I was hopeless and depressed, believing what I was told: I was over 40, my body had been through a lot, that’s just what happens when you have 9 kids. You’re amazing for showing up, why do you expect more?

My oldest daughter signed up at CrossFit Closer on my recommendation. A year later, we moved just around the corner from Landmark CrossFit in Stittsville and registered two of our kids for the teen classes. A few months later, my husband signed up. One of our close friends signed-up at my daughter’s gym. At this point, I considered myself Patient Zero for 5 CrossFit memberships and I didn’t even know what a box looked like on the inside. I saw how amazing it was for other people but I wanted no part in it.

On my 45th birthday, I sent my resume on a lark to my new municipal councillor and on December 1st 2019 I started working at Ottawa City Hall. From my first interview, I knew that this job would change my life. Right out of the gates, it gave me enough confidence to see that I still had a fight left in me. I agreed to try a CrossFit class with my husband on New Year’s Eve just so he’d shut up about it.

I went. It sucked. I came back two days later. I’m stubborn like that, and I just can’t quit at the bottom. And that’s how I knew the old me was still hiding somewhere in there.

It’s been 6 months and I go to a 6:00 am class every weekday. I started training 3 times a week in January and increased it to 4 then 5 times over March-April. I try to squeeze-in a yoga or mobility class once or twice a week and I bike 30km to work once or twice a week.

Inside the gym, the transformation has been slow and steady.

You won’t see my Amazing Mom Bod on Instagram because I ain’t got one. I still weigh more today than I did 9 months pregnant with twins. In 6 months of training I gained 8 lbs and dropped half a pant size, so i’m not even getting new clothes out of this deal. If I was in it for the body, I’d be blowing my nose in my bikini right now. My technique is improving, my stamina is improving, my range of motion is increasing. When I started CrossFit I couldn’t run, I couldn’t lift, I couldn’t jump. And now I can run a little, I can jump on and over things, and I can lift some weight. My back pain is slowly decreasing but is still a limiting factor. I take two steps forward and one step back, consistently slower than everyone else, but I’m moving in the right direction.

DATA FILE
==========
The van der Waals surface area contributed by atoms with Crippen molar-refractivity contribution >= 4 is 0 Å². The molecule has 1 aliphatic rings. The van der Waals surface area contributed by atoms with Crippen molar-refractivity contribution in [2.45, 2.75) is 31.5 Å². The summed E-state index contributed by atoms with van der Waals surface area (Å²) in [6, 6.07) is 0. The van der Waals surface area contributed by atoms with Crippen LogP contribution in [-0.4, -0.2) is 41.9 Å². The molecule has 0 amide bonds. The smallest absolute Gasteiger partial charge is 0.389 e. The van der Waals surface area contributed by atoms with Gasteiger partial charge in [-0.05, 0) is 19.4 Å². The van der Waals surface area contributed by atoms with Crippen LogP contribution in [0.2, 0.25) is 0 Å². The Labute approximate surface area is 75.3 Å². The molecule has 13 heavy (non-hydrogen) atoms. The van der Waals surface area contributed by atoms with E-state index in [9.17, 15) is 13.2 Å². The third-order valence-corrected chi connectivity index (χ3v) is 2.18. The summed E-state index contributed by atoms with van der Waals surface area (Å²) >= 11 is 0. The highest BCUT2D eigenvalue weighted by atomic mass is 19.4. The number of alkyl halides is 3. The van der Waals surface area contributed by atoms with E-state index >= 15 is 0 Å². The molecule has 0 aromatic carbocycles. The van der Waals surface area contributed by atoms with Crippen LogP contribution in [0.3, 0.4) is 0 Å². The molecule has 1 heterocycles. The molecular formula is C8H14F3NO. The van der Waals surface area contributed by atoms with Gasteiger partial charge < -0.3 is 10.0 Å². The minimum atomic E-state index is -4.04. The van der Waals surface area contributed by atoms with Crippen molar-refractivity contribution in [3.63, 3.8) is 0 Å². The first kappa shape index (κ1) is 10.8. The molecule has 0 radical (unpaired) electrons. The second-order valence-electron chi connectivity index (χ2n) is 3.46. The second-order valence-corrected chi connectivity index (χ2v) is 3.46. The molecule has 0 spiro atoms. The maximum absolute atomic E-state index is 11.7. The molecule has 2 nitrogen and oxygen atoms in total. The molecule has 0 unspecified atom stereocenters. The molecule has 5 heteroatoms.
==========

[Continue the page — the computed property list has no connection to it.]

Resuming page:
Outside the gym, the transformation has been more remarkable.

I can bike to work. I can drive my car in reverse without needing pain meds to get over the twisting motion. I can get out of my car without having to remember which foot goes down first. This spring, I helped with the flood mitigation efforts in Ottawa and I was able to fill sandbags, move sandbags, hoist myself on the back of a flat bed truck, jump off the back of a flat bed truck, run with a wheel barrow from one site to another, in pouring rain, all this a few hours after my 6 am workout and I felt better coming out than I did going in.